Silicon Valley–based research fellow Michael Nielsen breaks down complex information into basic bits of data on digital flash cards so he can easily examine them on his phone during downtime, like while waiting in line.
Michael Nielsen, a research fellow at Y Combinator, a start-up accelerator, took to his Twitter feed to share the (simple!) process he uses to learn and retain obscene amounts of information. He breaks down complex ideas into basic bits of data on digital flash cards so he can easily examine them on his phone during downtime, like while waiting in line. Once Nielsen learns the piece of information, he builds on it, making making the flash card increasingly complex.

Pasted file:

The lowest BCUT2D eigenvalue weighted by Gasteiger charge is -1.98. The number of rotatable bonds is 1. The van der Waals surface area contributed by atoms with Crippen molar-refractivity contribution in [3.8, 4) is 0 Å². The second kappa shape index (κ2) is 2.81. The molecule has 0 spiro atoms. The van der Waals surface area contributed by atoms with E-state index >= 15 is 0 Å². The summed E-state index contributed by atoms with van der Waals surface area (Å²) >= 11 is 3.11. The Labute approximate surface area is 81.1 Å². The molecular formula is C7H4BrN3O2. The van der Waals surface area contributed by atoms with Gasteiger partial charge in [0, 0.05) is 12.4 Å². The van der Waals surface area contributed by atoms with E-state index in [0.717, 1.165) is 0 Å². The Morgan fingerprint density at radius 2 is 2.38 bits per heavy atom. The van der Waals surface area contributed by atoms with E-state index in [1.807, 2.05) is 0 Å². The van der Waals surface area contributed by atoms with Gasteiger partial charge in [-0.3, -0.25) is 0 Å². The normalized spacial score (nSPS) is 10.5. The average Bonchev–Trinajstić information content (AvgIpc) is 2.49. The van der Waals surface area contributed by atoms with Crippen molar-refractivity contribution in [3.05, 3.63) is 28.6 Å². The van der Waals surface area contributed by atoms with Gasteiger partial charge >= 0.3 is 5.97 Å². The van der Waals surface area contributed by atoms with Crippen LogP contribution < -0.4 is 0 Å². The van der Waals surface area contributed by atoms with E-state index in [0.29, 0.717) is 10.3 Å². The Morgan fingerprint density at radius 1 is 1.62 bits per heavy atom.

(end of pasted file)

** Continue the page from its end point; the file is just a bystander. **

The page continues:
After about 9,000 digital note cards over two years, Nielsen swears by this method and the way it's changed his life and memory. "Memory is no longer a haphazard event.… It makes memory a choice," he tweeted. And this isn't just a fluke; according to Quartz, Nielson is hardly the only professional using the hack—in fact, research has shown that "spaced repetition," or information that is repeated over long periods of time, is useful for long-term memory health.
Although these Silicon Valley tech bros use digital flash cards, creating physical, analog ones by writing with pen on paper might even improve your memory even further.
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